The government plans to rollout smart meters across all UK homes. Unfortunately, only 8 million out of 27 million households have signed up the £11 billion scheme, despite media advertising which promotes the positive impact for conserving energy when installing a meter.
The theory behind owning a smart meter is to help householders keep continuously informed of their energy use. Meter readings can be regularly and easily submitted direct to the energy supplier, which ultimately cuts out the cost of employing meter reader staff to knock on individual household doors.
Currently if a consumer changes their energy provider, then the consumer must also change their smart meter as often individual smart meters are affiliated to their company providers. This is causing ‘a bit of a nuisance’ for energy user consumers and so under a new scheme called SMETS2, this will no longer be the case as new smart meters will be applicable to all energy suppliers and will mean that when a consumer changes their supplier, the relevant smart meters will accordingly automatically update with new energy supplier’s details – with no need for change of device.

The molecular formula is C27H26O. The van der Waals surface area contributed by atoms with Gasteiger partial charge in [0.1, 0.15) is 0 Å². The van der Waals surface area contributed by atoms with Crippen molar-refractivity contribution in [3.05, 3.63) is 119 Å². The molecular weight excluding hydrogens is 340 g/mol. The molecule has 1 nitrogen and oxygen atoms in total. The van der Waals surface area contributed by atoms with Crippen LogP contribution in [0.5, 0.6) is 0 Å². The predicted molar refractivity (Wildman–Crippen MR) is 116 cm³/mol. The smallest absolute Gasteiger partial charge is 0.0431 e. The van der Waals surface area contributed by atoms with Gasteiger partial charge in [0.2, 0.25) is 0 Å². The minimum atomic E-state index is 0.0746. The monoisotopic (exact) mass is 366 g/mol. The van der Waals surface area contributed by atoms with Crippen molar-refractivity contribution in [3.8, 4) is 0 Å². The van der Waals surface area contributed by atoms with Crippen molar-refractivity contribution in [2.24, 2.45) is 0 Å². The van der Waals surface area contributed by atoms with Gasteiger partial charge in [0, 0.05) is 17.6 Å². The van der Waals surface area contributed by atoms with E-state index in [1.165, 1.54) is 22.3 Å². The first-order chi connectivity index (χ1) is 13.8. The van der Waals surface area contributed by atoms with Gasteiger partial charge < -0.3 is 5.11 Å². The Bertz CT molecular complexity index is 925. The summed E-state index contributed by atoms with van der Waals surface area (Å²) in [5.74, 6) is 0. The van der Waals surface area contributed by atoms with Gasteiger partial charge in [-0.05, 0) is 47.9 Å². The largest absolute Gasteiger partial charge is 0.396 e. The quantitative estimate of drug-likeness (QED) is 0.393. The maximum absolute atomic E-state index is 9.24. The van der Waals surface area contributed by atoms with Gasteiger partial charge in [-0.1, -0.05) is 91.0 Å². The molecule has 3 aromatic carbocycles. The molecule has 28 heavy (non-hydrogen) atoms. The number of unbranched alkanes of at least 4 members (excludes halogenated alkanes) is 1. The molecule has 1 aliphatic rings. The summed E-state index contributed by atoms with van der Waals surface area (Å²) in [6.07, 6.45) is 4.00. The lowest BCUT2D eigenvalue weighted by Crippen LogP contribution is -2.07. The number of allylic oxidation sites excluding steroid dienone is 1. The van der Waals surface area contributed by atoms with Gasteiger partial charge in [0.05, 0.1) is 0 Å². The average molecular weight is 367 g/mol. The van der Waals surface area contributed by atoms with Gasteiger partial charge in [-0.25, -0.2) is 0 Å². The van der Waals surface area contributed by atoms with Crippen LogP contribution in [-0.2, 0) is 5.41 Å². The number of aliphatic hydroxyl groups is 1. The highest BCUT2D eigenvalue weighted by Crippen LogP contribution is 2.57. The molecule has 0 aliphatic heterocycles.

Smart Meters could open up the gateway to cyber criminal activity
Although this all sounds very promising and simple to use, the underlying issue is that in providing a single device across all suppliers opens the gateway for cybercriminal activity on a much broader scale. The issue isn’t in the meter’s own efficiency but rather it’s the level of security. Currently, individual supplier devices allow the energy companies to have complete control over their own device and how it is accessed. If a single device becomes the future, this will eliminate control over the device and technology because no single energy company would be responsible for the device. The way in which energy companies operate their tariffs could also be a problem as they can often operate quite differently. This could become quite challenging again for the technology to meet all suppliers’ needs, again opening up vulnerability methods for hackers who are seeking ways to infiltrate these types of products for their own gain.
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